Space travel is all fun and games until someone breaks the universe.
Jacob Wonderbar has been the bane of every substitute teacher at Magellan Middle School ever since his dad moved away from home. He never would have survived without his best friend Dexter, even if he is a little timid, and his cute-but-tough friend Sarah Daisy, who is chronically overscheduled.
But when the trio meets a mysterious man in silver they trade a corn dog for his sassy spaceship and blast off into the great unknown. That is, until they break the universe in a giant space kapow and a nefarious space buccaneer named Mick Cracken maroons Jacob and Dexter on a tiny planet that smells like burp breath.
The friends have to work together to make it back to their little street where the houses look the same, even as Earth seems farther and farther away.
What were you like as a young reader, and how did that influence the book that you’re debuting this year?
When I was younger I was really drawn to book where kids were thrust into difficult situations on their own and had to figure out how to be responsible and/or survive, and that was really important to me as I wrote Jacob Wonderbar and the Cosmic Space Kapow.
When you’re in the 8-12-year-old age range, I feel like you’re just beginning to think of yourself as your own person and beginning to look ahead to what life will be like when you’re a grownup and making decisions and being able to survive on your own.
With that new sense of self, I think kids are also really beginning to have a thirst for exploration, excitement, and confronting danger.
At the same time, you’re still a kid! And kids at that age have a tremendous appreciation of fun and wackiness. Your imagination is still a powerful part of who you are as a kid, and you’re still willing to suspend your disbelief. The world (or should I say universe) really seems like a place where anything is possible.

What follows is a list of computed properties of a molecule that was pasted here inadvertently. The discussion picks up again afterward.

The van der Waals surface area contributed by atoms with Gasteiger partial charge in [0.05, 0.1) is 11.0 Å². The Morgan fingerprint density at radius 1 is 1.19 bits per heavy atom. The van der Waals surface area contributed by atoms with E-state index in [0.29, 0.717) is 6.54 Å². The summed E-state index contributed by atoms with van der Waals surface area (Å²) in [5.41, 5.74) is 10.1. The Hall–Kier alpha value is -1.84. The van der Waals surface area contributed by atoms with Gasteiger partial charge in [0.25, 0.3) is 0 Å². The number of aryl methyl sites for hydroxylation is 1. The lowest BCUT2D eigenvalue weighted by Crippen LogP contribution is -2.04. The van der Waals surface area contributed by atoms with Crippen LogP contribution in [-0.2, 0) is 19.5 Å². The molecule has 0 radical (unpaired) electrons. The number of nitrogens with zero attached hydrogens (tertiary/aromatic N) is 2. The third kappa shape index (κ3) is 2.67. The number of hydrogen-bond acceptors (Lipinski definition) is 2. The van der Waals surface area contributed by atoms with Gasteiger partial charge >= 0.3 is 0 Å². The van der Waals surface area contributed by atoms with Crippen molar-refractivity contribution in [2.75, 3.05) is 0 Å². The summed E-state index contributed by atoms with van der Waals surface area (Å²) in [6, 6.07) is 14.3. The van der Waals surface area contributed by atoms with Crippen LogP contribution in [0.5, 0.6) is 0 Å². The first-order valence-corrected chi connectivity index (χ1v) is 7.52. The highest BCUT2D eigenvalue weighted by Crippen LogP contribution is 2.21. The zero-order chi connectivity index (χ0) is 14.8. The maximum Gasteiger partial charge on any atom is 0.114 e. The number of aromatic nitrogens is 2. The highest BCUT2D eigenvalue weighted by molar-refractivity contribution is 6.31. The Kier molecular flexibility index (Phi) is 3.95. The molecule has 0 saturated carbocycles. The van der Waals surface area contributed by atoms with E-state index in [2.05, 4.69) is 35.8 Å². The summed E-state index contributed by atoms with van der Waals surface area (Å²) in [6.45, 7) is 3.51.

So all of those things came together for me with Jacob Wonderbar and the Cosmic Space Kapow. I tried to infuse it with a sense of fun and wackiness and the universe is a place where you can blast off into space and get marooned on a planet where the days are just a minute long, but underlying the silliness is some seriousness, as Jacob is wondering if his absent dad could be in space. As much as the kids want to have fun adventures, real life can’t help but intrude.
While I was writing, I was most influenced by the books I liked at that age, Roald Dahl especially, whose entire canon I read when I was in fourth and fifth grade, and whose protagonists were often orphans or had terrible parents. Underlying the flights of fancy was an escape from life’s painful realities.
I also loved the Calvin & Hobbes comic strip by Bill Watterson, and the title of Jacob Wonderbar and the Cosmic Space Kapow is a bit of an homage to “Hamster Huey and the Gooey Kablooie,” the book that Calvin always demanded his parents read him at bedtime.
As someone with a full-time day job, how do you manage to also carve out time to write and build a publishing career? What advice do you have for other writers trying to do the same?
It’s not easy! I find it especially difficult to come home after a long day at work and then sit down at the computer to write into the night. So I try and carve out days on the weekends, but that also can be challenging, because it’s difficult to recharge for another week if you’re never taking a break.
For anyone juggling jobs and family obligations and a social life, I feel like life as a writer is a perpetual search for balance, and it’s not easy to find.
I guess the most important thing I’ve learned over the last few years is that family and friends have to come before writing. Writers are dreamers, and I think we can talk ourselves into the idea that getting published or having your book take off is going to make your life complete and if you can just do that it will make all of the other problems in life go away and then you can calm down and be happy.
But it’s really not the case – if you’re not living a happy life prior to being published, being published is not going to be the thing that suddenly makes you happy. Yes, it’s something you’ll be always proud of and something no one can ever take away from you, but it’s not a magic elixir that cures everything.
At the same time, we write because we love it, and the satisfaction of sharing part of yourself and completing a novel and having people read it is something that can’t be replaced. It’s worth making time for. It’s worth late nights and early mornings and spending time in front of a computer when you’d rather be out frolicking in the sun.
Just as long as it doesn’t stop you from living a happy life outside of writing.
Nathan’s blog offers extensive information on publishing as a business, finding an agent and query letters, working with agents and editors, and the writing process.